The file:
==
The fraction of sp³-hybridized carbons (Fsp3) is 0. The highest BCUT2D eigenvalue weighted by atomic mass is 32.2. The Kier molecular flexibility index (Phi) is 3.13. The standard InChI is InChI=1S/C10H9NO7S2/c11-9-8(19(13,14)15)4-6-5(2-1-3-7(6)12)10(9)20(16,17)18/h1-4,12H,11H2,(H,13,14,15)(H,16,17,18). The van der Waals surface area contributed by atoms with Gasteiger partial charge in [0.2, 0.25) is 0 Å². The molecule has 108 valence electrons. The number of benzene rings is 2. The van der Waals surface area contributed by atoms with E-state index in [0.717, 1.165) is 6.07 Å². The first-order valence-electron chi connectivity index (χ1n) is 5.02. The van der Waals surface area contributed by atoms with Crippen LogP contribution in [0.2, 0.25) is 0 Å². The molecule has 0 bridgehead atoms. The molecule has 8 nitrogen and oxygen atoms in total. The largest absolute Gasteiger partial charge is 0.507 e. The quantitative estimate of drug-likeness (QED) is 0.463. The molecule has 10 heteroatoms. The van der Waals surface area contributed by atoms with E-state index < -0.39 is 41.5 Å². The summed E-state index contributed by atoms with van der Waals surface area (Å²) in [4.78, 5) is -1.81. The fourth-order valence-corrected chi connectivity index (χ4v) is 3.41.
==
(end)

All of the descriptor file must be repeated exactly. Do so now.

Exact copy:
The fraction of sp³-hybridized carbons (Fsp3) is 0. The highest BCUT2D eigenvalue weighted by atomic mass is 32.2. The Kier molecular flexibility index (Phi) is 3.13. The standard InChI is InChI=1S/C10H9NO7S2/c11-9-8(19(13,14)15)4-6-5(2-1-3-7(6)12)10(9)20(16,17)18/h1-4,12H,11H2,(H,13,14,15)(H,16,17,18). The van der Waals surface area contributed by atoms with Gasteiger partial charge in [0.2, 0.25) is 0 Å². The molecule has 108 valence electrons. The number of benzene rings is 2. The van der Waals surface area contributed by atoms with E-state index in [0.717, 1.165) is 6.07 Å². The first-order valence-electron chi connectivity index (χ1n) is 5.02. The van der Waals surface area contributed by atoms with Crippen LogP contribution in [0.2, 0.25) is 0 Å². The molecule has 0 bridgehead atoms. The molecule has 8 nitrogen and oxygen atoms in total. The largest absolute Gasteiger partial charge is 0.507 e. The quantitative estimate of drug-likeness (QED) is 0.463. The molecule has 10 heteroatoms. The van der Waals surface area contributed by atoms with E-state index < -0.39 is 41.5 Å². The summed E-state index contributed by atoms with van der Waals surface area (Å²) in [4.78, 5) is -1.81. The fourth-order valence-corrected chi connectivity index (χ4v) is 3.41.